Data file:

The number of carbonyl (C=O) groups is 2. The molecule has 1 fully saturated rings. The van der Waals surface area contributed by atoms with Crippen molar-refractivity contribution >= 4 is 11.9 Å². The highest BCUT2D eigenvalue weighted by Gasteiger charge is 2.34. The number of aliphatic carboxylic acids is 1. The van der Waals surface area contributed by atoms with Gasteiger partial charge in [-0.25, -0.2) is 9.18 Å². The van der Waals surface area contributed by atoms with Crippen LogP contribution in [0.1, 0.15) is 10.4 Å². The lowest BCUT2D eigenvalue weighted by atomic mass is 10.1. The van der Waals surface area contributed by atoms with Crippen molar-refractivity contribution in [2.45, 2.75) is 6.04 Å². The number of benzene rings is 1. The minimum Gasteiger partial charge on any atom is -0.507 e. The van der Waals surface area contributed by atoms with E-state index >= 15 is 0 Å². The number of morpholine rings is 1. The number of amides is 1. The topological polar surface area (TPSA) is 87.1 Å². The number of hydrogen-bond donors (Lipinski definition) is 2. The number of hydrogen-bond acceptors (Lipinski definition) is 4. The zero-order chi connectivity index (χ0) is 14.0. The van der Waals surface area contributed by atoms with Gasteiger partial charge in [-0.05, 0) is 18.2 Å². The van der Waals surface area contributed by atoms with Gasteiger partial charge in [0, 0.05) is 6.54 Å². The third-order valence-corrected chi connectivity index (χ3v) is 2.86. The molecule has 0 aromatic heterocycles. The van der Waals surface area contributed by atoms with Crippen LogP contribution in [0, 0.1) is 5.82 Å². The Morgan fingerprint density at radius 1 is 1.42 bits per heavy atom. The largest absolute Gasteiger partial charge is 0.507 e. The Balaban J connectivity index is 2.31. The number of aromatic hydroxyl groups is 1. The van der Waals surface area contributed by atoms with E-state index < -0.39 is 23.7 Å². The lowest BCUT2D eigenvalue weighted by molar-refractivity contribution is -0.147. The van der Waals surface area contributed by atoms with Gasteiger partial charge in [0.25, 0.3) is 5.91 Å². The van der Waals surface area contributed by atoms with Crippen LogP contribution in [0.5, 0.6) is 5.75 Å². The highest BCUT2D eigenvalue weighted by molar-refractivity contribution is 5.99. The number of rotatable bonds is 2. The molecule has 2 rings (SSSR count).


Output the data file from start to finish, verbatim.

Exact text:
The number of carbonyl (C=O) groups is 2. The molecule has 1 fully saturated rings. The van der Waals surface area contributed by atoms with Crippen molar-refractivity contribution >= 4 is 11.9 Å². The highest BCUT2D eigenvalue weighted by Gasteiger charge is 2.34. The number of aliphatic carboxylic acids is 1. The van der Waals surface area contributed by atoms with Gasteiger partial charge in [-0.25, -0.2) is 9.18 Å². The van der Waals surface area contributed by atoms with Crippen LogP contribution in [0.1, 0.15) is 10.4 Å². The lowest BCUT2D eigenvalue weighted by atomic mass is 10.1. The van der Waals surface area contributed by atoms with Crippen molar-refractivity contribution in [2.45, 2.75) is 6.04 Å². The number of benzene rings is 1. The minimum Gasteiger partial charge on any atom is -0.507 e. The van der Waals surface area contributed by atoms with E-state index >= 15 is 0 Å². The number of morpholine rings is 1. The number of amides is 1. The topological polar surface area (TPSA) is 87.1 Å². The number of hydrogen-bond donors (Lipinski definition) is 2. The number of hydrogen-bond acceptors (Lipinski definition) is 4. The zero-order chi connectivity index (χ0) is 14.0. The van der Waals surface area contributed by atoms with Gasteiger partial charge in [-0.05, 0) is 18.2 Å². The van der Waals surface area contributed by atoms with Gasteiger partial charge in [0, 0.05) is 6.54 Å². The third-order valence-corrected chi connectivity index (χ3v) is 2.86. The molecule has 0 aromatic heterocycles. The van der Waals surface area contributed by atoms with Crippen LogP contribution in [0, 0.1) is 5.82 Å². The Morgan fingerprint density at radius 1 is 1.42 bits per heavy atom. The largest absolute Gasteiger partial charge is 0.507 e. The Balaban J connectivity index is 2.31. The number of aromatic hydroxyl groups is 1. The van der Waals surface area contributed by atoms with E-state index < -0.39 is 23.7 Å². The lowest BCUT2D eigenvalue weighted by molar-refractivity contribution is -0.147. The van der Waals surface area contributed by atoms with Gasteiger partial charge in [0.25, 0.3) is 5.91 Å². The van der Waals surface area contributed by atoms with Crippen LogP contribution in [0.5, 0.6) is 5.75 Å². The highest BCUT2D eigenvalue weighted by molar-refractivity contribution is 5.99. The number of rotatable bonds is 2. The molecule has 2 rings (SSSR count).